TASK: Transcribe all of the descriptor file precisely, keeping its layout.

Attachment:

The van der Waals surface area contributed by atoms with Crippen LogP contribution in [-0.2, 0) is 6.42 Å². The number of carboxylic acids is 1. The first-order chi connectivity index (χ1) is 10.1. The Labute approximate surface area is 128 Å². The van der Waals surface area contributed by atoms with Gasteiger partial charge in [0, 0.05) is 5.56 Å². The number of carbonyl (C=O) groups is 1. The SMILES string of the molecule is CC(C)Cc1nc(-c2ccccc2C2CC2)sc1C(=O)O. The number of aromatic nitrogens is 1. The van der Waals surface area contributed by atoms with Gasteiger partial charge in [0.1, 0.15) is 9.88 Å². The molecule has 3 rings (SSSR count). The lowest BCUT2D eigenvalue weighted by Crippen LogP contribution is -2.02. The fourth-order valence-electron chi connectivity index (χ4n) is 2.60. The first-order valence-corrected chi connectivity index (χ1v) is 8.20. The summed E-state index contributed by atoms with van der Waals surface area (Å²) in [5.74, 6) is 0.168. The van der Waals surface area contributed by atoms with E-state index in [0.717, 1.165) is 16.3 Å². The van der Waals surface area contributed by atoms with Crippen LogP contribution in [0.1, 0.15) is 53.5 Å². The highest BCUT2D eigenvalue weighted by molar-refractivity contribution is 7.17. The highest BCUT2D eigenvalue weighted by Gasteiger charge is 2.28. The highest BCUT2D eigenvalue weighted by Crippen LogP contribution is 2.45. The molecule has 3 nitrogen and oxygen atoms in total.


The van der Waals surface area contributed by atoms with Crippen LogP contribution in [-0.2, 0) is 6.42 Å². The number of carboxylic acids is 1. The first-order chi connectivity index (χ1) is 10.1. The Labute approximate surface area is 128 Å². The van der Waals surface area contributed by atoms with Gasteiger partial charge in [0, 0.05) is 5.56 Å². The number of carbonyl (C=O) groups is 1. The SMILES string of the molecule is CC(C)Cc1nc(-c2ccccc2C2CC2)sc1C(=O)O. The number of aromatic nitrogens is 1. The van der Waals surface area contributed by atoms with Gasteiger partial charge in [0.1, 0.15) is 9.88 Å². The molecule has 3 rings (SSSR count). The lowest BCUT2D eigenvalue weighted by Crippen LogP contribution is -2.02. The fourth-order valence-electron chi connectivity index (χ4n) is 2.60. The first-order valence-corrected chi connectivity index (χ1v) is 8.20. The summed E-state index contributed by atoms with van der Waals surface area (Å²) in [5.74, 6) is 0.168. The van der Waals surface area contributed by atoms with E-state index in [0.717, 1.165) is 16.3 Å². The van der Waals surface area contributed by atoms with Crippen LogP contribution in [0.1, 0.15) is 53.5 Å². The highest BCUT2D eigenvalue weighted by molar-refractivity contribution is 7.17. The highest BCUT2D eigenvalue weighted by Gasteiger charge is 2.28. The highest BCUT2D eigenvalue weighted by Crippen LogP contribution is 2.45. The molecule has 3 nitrogen and oxygen atoms in total.